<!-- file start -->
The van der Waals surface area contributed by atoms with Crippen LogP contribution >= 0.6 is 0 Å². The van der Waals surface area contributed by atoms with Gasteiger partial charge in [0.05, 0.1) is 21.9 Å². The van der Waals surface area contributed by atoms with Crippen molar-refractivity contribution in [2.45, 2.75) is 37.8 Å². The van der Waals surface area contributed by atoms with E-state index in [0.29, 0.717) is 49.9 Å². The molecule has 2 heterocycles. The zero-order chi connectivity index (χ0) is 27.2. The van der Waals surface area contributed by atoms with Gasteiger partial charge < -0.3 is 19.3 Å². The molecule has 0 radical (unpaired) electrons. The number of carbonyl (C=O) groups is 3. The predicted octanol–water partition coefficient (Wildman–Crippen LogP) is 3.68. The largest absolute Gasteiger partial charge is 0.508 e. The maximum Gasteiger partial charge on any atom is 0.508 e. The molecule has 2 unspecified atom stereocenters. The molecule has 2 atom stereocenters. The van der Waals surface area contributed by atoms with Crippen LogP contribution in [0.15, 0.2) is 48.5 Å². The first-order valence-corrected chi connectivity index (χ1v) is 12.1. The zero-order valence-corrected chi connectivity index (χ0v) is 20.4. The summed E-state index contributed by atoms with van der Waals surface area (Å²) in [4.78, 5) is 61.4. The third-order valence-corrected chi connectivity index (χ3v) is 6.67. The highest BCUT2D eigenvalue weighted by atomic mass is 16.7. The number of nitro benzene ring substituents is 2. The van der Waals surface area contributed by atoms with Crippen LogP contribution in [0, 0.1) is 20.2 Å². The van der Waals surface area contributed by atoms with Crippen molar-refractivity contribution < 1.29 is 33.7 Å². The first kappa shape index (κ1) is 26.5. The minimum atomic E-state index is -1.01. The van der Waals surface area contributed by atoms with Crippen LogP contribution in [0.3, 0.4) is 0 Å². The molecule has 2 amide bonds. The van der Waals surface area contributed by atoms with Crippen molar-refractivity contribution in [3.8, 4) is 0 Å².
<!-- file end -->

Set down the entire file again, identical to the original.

The van der Waals surface area contributed by atoms with Crippen LogP contribution >= 0.6 is 0 Å². The van der Waals surface area contributed by atoms with Gasteiger partial charge in [0.05, 0.1) is 21.9 Å². The van der Waals surface area contributed by atoms with Crippen molar-refractivity contribution in [2.45, 2.75) is 37.8 Å². The van der Waals surface area contributed by atoms with E-state index in [0.29, 0.717) is 49.9 Å². The molecule has 2 heterocycles. The zero-order chi connectivity index (χ0) is 27.2. The van der Waals surface area contributed by atoms with Gasteiger partial charge < -0.3 is 19.3 Å². The molecule has 0 radical (unpaired) electrons. The number of carbonyl (C=O) groups is 3. The predicted octanol–water partition coefficient (Wildman–Crippen LogP) is 3.68. The largest absolute Gasteiger partial charge is 0.508 e. The maximum Gasteiger partial charge on any atom is 0.508 e. The molecule has 2 unspecified atom stereocenters. The molecule has 2 atom stereocenters. The van der Waals surface area contributed by atoms with Crippen LogP contribution in [0.15, 0.2) is 48.5 Å². The first-order valence-corrected chi connectivity index (χ1v) is 12.1. The zero-order valence-corrected chi connectivity index (χ0v) is 20.4. The summed E-state index contributed by atoms with van der Waals surface area (Å²) in [4.78, 5) is 61.4. The third-order valence-corrected chi connectivity index (χ3v) is 6.67. The highest BCUT2D eigenvalue weighted by atomic mass is 16.7. The number of nitro benzene ring substituents is 2. The van der Waals surface area contributed by atoms with Crippen LogP contribution in [0, 0.1) is 20.2 Å². The van der Waals surface area contributed by atoms with Crippen molar-refractivity contribution < 1.29 is 33.7 Å². The first kappa shape index (κ1) is 26.5. The minimum atomic E-state index is -1.01. The van der Waals surface area contributed by atoms with Crippen LogP contribution in [0.3, 0.4) is 0 Å². The molecule has 2 amide bonds. The van der Waals surface area contributed by atoms with Crippen molar-refractivity contribution in [3.8, 4) is 0 Å².